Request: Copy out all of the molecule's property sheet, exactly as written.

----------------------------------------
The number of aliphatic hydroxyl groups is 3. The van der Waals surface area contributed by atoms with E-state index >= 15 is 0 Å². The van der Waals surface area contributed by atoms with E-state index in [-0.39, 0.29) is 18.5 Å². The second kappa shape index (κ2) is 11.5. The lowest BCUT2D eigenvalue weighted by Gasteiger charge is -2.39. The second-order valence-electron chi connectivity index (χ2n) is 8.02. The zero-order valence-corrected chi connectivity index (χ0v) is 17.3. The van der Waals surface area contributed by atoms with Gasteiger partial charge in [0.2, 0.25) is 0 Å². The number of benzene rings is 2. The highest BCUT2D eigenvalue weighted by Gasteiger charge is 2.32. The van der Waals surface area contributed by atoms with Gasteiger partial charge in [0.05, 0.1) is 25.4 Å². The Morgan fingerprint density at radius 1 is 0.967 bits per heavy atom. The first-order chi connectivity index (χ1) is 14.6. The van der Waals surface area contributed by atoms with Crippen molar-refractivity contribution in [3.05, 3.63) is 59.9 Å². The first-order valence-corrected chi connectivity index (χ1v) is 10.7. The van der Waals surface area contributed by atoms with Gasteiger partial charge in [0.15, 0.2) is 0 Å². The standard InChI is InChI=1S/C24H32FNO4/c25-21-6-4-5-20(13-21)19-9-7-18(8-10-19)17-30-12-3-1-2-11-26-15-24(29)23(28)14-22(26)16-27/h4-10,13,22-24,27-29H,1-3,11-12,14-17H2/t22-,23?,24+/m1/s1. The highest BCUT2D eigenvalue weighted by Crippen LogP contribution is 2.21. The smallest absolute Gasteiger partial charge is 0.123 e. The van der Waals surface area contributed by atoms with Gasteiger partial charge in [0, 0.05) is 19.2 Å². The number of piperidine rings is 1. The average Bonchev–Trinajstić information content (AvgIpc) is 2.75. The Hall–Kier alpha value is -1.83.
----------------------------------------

The number of aliphatic hydroxyl groups is 3. The van der Waals surface area contributed by atoms with E-state index >= 15 is 0 Å². The van der Waals surface area contributed by atoms with E-state index in [-0.39, 0.29) is 18.5 Å². The second kappa shape index (κ2) is 11.5. The lowest BCUT2D eigenvalue weighted by Gasteiger charge is -2.39. The second-order valence-electron chi connectivity index (χ2n) is 8.02. The zero-order valence-corrected chi connectivity index (χ0v) is 17.3. The van der Waals surface area contributed by atoms with Gasteiger partial charge in [0.2, 0.25) is 0 Å². The number of benzene rings is 2. The highest BCUT2D eigenvalue weighted by Gasteiger charge is 2.32. The van der Waals surface area contributed by atoms with Gasteiger partial charge in [0.05, 0.1) is 25.4 Å². The Morgan fingerprint density at radius 1 is 0.967 bits per heavy atom. The first-order chi connectivity index (χ1) is 14.6. The van der Waals surface area contributed by atoms with Crippen molar-refractivity contribution in [3.05, 3.63) is 59.9 Å². The first-order valence-corrected chi connectivity index (χ1v) is 10.7. The van der Waals surface area contributed by atoms with Gasteiger partial charge in [0.15, 0.2) is 0 Å². The standard InChI is InChI=1S/C24H32FNO4/c25-21-6-4-5-20(13-21)19-9-7-18(8-10-19)17-30-12-3-1-2-11-26-15-24(29)23(28)14-22(26)16-27/h4-10,13,22-24,27-29H,1-3,11-12,14-17H2/t22-,23?,24+/m1/s1. The highest BCUT2D eigenvalue weighted by Crippen LogP contribution is 2.21. The smallest absolute Gasteiger partial charge is 0.123 e. The van der Waals surface area contributed by atoms with Gasteiger partial charge in [0, 0.05) is 19.2 Å². The number of piperidine rings is 1. The average Bonchev–Trinajstić information content (AvgIpc) is 2.75. The Hall–Kier alpha value is -1.83.